Freedom Riders

In 1961 segregation seemed to have an overwhelming grip on American society. Many states violently enforced the policy, while the federal government, under the Kennedy administration, remained indifferent, preoccupied with matters abroad. That is, until an integrated band of college students—many of whom were the first in their families to attend a university—decided, en masse, to risk everything and buy a ticket on a Greyhound bus bound for the Deep South. They called themselves the Freedom Riders, and they managed to bring the president and the entire American public face to face with the challenge of correcting civil-rights inequities that plagued the nation.

Veteran filmmaker Stanley Nelson’s inspirational documentary is the first feature-length film about this courageous band of civil-rights activists. Gaining impressive access to influential figures on both sides of the issue, Nelson chronicles a chapter of American history that stands as an astonishing testament to the accomplishment of youth and what can result from the incredible combination of personal conviction and the courage to organize against all odds. [Synopsis courtesy of Sundance Film Festival]

The Black Panthers: Vanguard of the Revolution

Ready or not, change was coming to America. The fault lines were no longer ignorable—cities were burning, Vietnam was exploding, disputes raged over women’s rights, gay rights, and civil rights. Many of the youth that came of age in the Sixties were set on tearing down the world that Dick and Jane built and reconstructing their own American Dream. A new revolutionary culture was emerging, and it sought to drastically transform the system. The Black Panther Party for Self-Defense would, for a short time, put itself at the vanguard of that change. [Synopsis courtesy of Sundance Film Festival]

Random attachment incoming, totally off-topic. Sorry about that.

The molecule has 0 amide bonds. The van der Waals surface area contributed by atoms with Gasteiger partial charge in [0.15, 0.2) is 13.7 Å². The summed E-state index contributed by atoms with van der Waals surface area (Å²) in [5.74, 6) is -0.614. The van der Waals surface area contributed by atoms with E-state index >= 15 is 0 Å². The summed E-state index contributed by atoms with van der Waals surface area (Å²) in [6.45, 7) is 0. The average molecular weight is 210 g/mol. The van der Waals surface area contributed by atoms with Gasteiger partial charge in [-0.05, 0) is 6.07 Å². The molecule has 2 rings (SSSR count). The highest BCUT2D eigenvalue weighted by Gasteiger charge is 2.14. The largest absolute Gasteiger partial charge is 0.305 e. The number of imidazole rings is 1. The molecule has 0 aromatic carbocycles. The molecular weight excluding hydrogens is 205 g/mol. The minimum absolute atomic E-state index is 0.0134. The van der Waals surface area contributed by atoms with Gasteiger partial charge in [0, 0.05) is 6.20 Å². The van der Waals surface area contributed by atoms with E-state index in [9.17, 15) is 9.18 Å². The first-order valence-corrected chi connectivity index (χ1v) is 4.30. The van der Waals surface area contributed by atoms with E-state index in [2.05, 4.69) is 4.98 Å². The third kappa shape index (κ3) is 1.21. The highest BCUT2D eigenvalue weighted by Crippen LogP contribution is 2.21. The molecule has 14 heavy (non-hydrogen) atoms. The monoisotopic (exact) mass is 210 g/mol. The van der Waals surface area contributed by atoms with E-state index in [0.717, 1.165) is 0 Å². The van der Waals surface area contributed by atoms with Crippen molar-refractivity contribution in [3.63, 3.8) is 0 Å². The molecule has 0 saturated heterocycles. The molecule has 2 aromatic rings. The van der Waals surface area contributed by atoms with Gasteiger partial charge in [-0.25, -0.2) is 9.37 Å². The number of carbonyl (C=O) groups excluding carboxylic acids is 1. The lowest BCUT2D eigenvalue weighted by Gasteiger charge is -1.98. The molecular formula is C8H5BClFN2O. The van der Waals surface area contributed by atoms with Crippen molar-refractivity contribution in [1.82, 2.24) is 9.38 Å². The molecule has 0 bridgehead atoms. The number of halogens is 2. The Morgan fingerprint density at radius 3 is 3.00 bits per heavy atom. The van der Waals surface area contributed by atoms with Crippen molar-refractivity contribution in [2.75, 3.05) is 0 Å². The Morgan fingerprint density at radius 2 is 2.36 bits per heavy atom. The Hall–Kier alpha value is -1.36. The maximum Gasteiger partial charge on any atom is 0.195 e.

Freedom Summer

In 1964, despite the best efforts of local civil rights activists, Mississippi remained virulently committed to segregation, underscored by the systematic exclusion of African Americans from the political process. In response, Robert Moses of the Student Nonviolent Coordinating Committee developed a campaign to bring a thousand volunteers—primarily enthusiastic young white supporters—to the state to encourage voter registration, provide much-needed education, and convene a more representative delegation to attend the Democratic National Convention. [Synopsis courtesy of Sundance Film Festival]

Jonestown: The Life and Death of Peoples Temple

Featuring never-before-seen footage, this documentary delivers a startling new look at the Peoples Temple, headed by preacher Jim Jones who, in 1978, led more than 900 members to Guyana, where he orchestrated a mass suicide via tainted punch.